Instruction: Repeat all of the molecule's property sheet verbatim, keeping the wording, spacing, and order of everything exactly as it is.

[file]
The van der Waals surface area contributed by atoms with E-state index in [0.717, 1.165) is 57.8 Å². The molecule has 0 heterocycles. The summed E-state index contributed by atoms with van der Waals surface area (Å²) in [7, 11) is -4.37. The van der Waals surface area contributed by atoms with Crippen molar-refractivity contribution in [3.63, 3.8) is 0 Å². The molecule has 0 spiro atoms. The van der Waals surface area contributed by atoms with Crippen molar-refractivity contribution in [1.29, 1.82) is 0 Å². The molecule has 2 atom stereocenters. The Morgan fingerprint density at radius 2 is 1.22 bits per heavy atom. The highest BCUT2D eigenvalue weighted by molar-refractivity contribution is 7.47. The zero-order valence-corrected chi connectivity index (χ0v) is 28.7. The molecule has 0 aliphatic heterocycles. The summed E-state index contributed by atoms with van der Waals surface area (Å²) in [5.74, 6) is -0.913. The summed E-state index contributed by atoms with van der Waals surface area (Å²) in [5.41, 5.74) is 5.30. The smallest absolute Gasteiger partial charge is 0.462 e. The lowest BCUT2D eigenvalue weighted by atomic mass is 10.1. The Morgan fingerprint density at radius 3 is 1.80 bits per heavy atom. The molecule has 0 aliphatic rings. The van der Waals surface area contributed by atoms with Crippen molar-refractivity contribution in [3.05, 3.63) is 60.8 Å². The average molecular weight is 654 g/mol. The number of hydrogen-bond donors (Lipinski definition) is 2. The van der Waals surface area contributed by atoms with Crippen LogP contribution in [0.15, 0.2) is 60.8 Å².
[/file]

The van der Waals surface area contributed by atoms with E-state index in [0.717, 1.165) is 57.8 Å². The molecule has 0 heterocycles. The summed E-state index contributed by atoms with van der Waals surface area (Å²) in [7, 11) is -4.37. The van der Waals surface area contributed by atoms with Crippen molar-refractivity contribution in [3.63, 3.8) is 0 Å². The molecule has 0 spiro atoms. The van der Waals surface area contributed by atoms with Crippen molar-refractivity contribution in [1.29, 1.82) is 0 Å². The molecule has 2 atom stereocenters. The Morgan fingerprint density at radius 2 is 1.22 bits per heavy atom. The highest BCUT2D eigenvalue weighted by molar-refractivity contribution is 7.47. The zero-order valence-corrected chi connectivity index (χ0v) is 28.7. The molecule has 0 aliphatic heterocycles. The summed E-state index contributed by atoms with van der Waals surface area (Å²) in [5.74, 6) is -0.913. The summed E-state index contributed by atoms with van der Waals surface area (Å²) in [5.41, 5.74) is 5.30. The smallest absolute Gasteiger partial charge is 0.462 e. The lowest BCUT2D eigenvalue weighted by atomic mass is 10.1. The Morgan fingerprint density at radius 3 is 1.80 bits per heavy atom. The molecule has 0 aliphatic rings. The van der Waals surface area contributed by atoms with Crippen molar-refractivity contribution in [3.05, 3.63) is 60.8 Å². The average molecular weight is 654 g/mol. The number of hydrogen-bond donors (Lipinski definition) is 2. The van der Waals surface area contributed by atoms with Crippen LogP contribution in [0.15, 0.2) is 60.8 Å².